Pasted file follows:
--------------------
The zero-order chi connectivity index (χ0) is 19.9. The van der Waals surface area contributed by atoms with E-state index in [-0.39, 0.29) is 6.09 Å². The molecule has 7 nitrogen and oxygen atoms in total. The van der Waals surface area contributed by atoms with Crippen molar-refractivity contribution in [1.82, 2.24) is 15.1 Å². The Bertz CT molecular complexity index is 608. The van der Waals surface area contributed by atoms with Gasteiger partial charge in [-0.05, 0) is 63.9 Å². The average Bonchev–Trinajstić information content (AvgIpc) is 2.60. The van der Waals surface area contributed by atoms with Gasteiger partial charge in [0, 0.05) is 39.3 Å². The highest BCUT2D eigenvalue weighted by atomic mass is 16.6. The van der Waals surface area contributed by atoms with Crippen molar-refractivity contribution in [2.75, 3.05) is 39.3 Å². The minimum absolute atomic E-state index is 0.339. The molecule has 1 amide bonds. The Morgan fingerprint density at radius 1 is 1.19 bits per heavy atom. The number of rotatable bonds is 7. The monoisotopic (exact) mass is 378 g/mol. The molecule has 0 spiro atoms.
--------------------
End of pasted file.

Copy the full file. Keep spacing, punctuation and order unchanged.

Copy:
The zero-order chi connectivity index (χ0) is 19.9. The van der Waals surface area contributed by atoms with E-state index in [-0.39, 0.29) is 6.09 Å². The molecule has 7 nitrogen and oxygen atoms in total. The van der Waals surface area contributed by atoms with Crippen molar-refractivity contribution in [1.82, 2.24) is 15.1 Å². The Bertz CT molecular complexity index is 608. The van der Waals surface area contributed by atoms with Gasteiger partial charge in [-0.05, 0) is 63.9 Å². The average Bonchev–Trinajstić information content (AvgIpc) is 2.60. The van der Waals surface area contributed by atoms with Gasteiger partial charge in [0, 0.05) is 39.3 Å². The highest BCUT2D eigenvalue weighted by atomic mass is 16.6. The van der Waals surface area contributed by atoms with Crippen molar-refractivity contribution in [2.75, 3.05) is 39.3 Å². The minimum absolute atomic E-state index is 0.339. The molecule has 1 amide bonds. The Morgan fingerprint density at radius 1 is 1.19 bits per heavy atom. The number of rotatable bonds is 7. The monoisotopic (exact) mass is 378 g/mol. The molecule has 0 spiro atoms.